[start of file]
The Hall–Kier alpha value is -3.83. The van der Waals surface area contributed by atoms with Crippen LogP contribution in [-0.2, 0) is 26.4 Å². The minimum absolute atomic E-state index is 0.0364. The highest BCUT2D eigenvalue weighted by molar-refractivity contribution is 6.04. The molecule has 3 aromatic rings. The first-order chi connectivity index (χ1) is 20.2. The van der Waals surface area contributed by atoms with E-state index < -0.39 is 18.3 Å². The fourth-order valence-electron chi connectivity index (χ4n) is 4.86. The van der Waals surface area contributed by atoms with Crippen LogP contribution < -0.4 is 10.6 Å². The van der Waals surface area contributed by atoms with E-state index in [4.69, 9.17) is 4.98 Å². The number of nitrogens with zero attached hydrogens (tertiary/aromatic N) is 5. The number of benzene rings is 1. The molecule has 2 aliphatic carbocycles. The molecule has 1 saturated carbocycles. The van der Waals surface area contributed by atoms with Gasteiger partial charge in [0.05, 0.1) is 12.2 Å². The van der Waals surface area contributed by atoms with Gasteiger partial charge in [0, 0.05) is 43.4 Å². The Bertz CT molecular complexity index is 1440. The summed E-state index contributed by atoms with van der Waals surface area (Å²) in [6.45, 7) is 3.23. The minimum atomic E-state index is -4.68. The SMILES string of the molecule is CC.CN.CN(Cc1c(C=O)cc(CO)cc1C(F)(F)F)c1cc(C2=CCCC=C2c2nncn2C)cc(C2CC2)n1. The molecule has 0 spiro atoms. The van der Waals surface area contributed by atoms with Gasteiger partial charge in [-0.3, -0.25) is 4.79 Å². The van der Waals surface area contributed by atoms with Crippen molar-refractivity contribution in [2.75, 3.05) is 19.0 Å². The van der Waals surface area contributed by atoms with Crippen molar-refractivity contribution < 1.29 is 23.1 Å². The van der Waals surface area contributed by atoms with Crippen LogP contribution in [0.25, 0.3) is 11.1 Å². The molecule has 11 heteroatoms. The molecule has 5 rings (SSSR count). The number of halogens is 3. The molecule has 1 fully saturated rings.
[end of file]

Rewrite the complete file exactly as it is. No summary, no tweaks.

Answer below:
The Hall–Kier alpha value is -3.83. The van der Waals surface area contributed by atoms with Crippen LogP contribution in [-0.2, 0) is 26.4 Å². The minimum absolute atomic E-state index is 0.0364. The highest BCUT2D eigenvalue weighted by molar-refractivity contribution is 6.04. The molecule has 3 aromatic rings. The first-order chi connectivity index (χ1) is 20.2. The van der Waals surface area contributed by atoms with E-state index < -0.39 is 18.3 Å². The fourth-order valence-electron chi connectivity index (χ4n) is 4.86. The van der Waals surface area contributed by atoms with Crippen LogP contribution < -0.4 is 10.6 Å². The van der Waals surface area contributed by atoms with E-state index in [4.69, 9.17) is 4.98 Å². The number of nitrogens with zero attached hydrogens (tertiary/aromatic N) is 5. The number of benzene rings is 1. The molecule has 2 aliphatic carbocycles. The molecule has 1 saturated carbocycles. The van der Waals surface area contributed by atoms with Gasteiger partial charge in [0.05, 0.1) is 12.2 Å². The van der Waals surface area contributed by atoms with Gasteiger partial charge in [0, 0.05) is 43.4 Å². The Bertz CT molecular complexity index is 1440. The summed E-state index contributed by atoms with van der Waals surface area (Å²) in [6.45, 7) is 3.23. The minimum atomic E-state index is -4.68. The SMILES string of the molecule is CC.CN.CN(Cc1c(C=O)cc(CO)cc1C(F)(F)F)c1cc(C2=CCCC=C2c2nncn2C)cc(C2CC2)n1. The molecule has 0 spiro atoms. The van der Waals surface area contributed by atoms with Gasteiger partial charge in [-0.3, -0.25) is 4.79 Å². The van der Waals surface area contributed by atoms with Crippen molar-refractivity contribution in [2.75, 3.05) is 19.0 Å². The van der Waals surface area contributed by atoms with Crippen molar-refractivity contribution < 1.29 is 23.1 Å². The van der Waals surface area contributed by atoms with Crippen LogP contribution in [0.25, 0.3) is 11.1 Å². The molecule has 11 heteroatoms. The molecule has 5 rings (SSSR count). The number of halogens is 3. The molecule has 1 fully saturated rings.